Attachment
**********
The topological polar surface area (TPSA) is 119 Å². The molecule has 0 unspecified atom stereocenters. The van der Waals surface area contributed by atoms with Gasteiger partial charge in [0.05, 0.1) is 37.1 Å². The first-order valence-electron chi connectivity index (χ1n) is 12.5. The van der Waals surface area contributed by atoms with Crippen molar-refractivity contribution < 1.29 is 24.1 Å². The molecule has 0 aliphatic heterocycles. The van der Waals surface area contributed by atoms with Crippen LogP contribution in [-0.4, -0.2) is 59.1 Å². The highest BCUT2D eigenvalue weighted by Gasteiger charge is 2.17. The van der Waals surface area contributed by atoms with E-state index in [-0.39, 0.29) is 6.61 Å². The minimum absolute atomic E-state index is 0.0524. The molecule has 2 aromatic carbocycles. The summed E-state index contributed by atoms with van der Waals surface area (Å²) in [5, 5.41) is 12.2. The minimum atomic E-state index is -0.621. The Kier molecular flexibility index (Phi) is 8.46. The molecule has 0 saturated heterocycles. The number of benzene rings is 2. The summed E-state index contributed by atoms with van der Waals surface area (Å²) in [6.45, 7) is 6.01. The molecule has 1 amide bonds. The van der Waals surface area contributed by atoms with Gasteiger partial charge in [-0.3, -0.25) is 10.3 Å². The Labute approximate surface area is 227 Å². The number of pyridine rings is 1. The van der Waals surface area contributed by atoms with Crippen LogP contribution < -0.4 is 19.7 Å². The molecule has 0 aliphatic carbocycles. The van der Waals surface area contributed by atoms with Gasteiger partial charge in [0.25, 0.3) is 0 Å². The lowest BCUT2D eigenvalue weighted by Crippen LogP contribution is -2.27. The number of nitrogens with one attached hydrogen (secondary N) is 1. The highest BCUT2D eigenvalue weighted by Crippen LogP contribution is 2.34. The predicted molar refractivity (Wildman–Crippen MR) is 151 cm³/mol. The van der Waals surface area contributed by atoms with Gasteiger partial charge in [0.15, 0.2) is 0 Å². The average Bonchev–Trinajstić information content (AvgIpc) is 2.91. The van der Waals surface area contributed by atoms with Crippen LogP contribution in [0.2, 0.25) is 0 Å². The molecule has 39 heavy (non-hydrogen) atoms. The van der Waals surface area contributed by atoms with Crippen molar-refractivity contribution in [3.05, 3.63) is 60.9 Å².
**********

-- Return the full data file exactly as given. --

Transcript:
The topological polar surface area (TPSA) is 119 Å². The molecule has 0 unspecified atom stereocenters. The van der Waals surface area contributed by atoms with Gasteiger partial charge in [0.05, 0.1) is 37.1 Å². The first-order valence-electron chi connectivity index (χ1n) is 12.5. The van der Waals surface area contributed by atoms with Crippen molar-refractivity contribution < 1.29 is 24.1 Å². The molecule has 0 aliphatic heterocycles. The van der Waals surface area contributed by atoms with Crippen LogP contribution in [-0.4, -0.2) is 59.1 Å². The highest BCUT2D eigenvalue weighted by Gasteiger charge is 2.17. The van der Waals surface area contributed by atoms with E-state index in [-0.39, 0.29) is 6.61 Å². The minimum absolute atomic E-state index is 0.0524. The molecule has 2 aromatic carbocycles. The summed E-state index contributed by atoms with van der Waals surface area (Å²) in [5, 5.41) is 12.2. The minimum atomic E-state index is -0.621. The Kier molecular flexibility index (Phi) is 8.46. The molecule has 0 saturated heterocycles. The number of benzene rings is 2. The summed E-state index contributed by atoms with van der Waals surface area (Å²) in [6.45, 7) is 6.01. The molecule has 1 amide bonds. The van der Waals surface area contributed by atoms with Gasteiger partial charge in [-0.3, -0.25) is 10.3 Å². The Labute approximate surface area is 227 Å². The number of pyridine rings is 1. The van der Waals surface area contributed by atoms with Crippen LogP contribution < -0.4 is 19.7 Å². The molecule has 0 aliphatic carbocycles. The van der Waals surface area contributed by atoms with Gasteiger partial charge in [0.25, 0.3) is 0 Å². The lowest BCUT2D eigenvalue weighted by Crippen LogP contribution is -2.27. The number of nitrogens with one attached hydrogen (secondary N) is 1. The highest BCUT2D eigenvalue weighted by Crippen LogP contribution is 2.34. The predicted molar refractivity (Wildman–Crippen MR) is 151 cm³/mol. The van der Waals surface area contributed by atoms with Gasteiger partial charge in [0.15, 0.2) is 0 Å². The average Bonchev–Trinajstić information content (AvgIpc) is 2.91. The van der Waals surface area contributed by atoms with Crippen LogP contribution in [0.2, 0.25) is 0 Å². The molecule has 39 heavy (non-hydrogen) atoms. The van der Waals surface area contributed by atoms with Crippen molar-refractivity contribution in [3.05, 3.63) is 60.9 Å².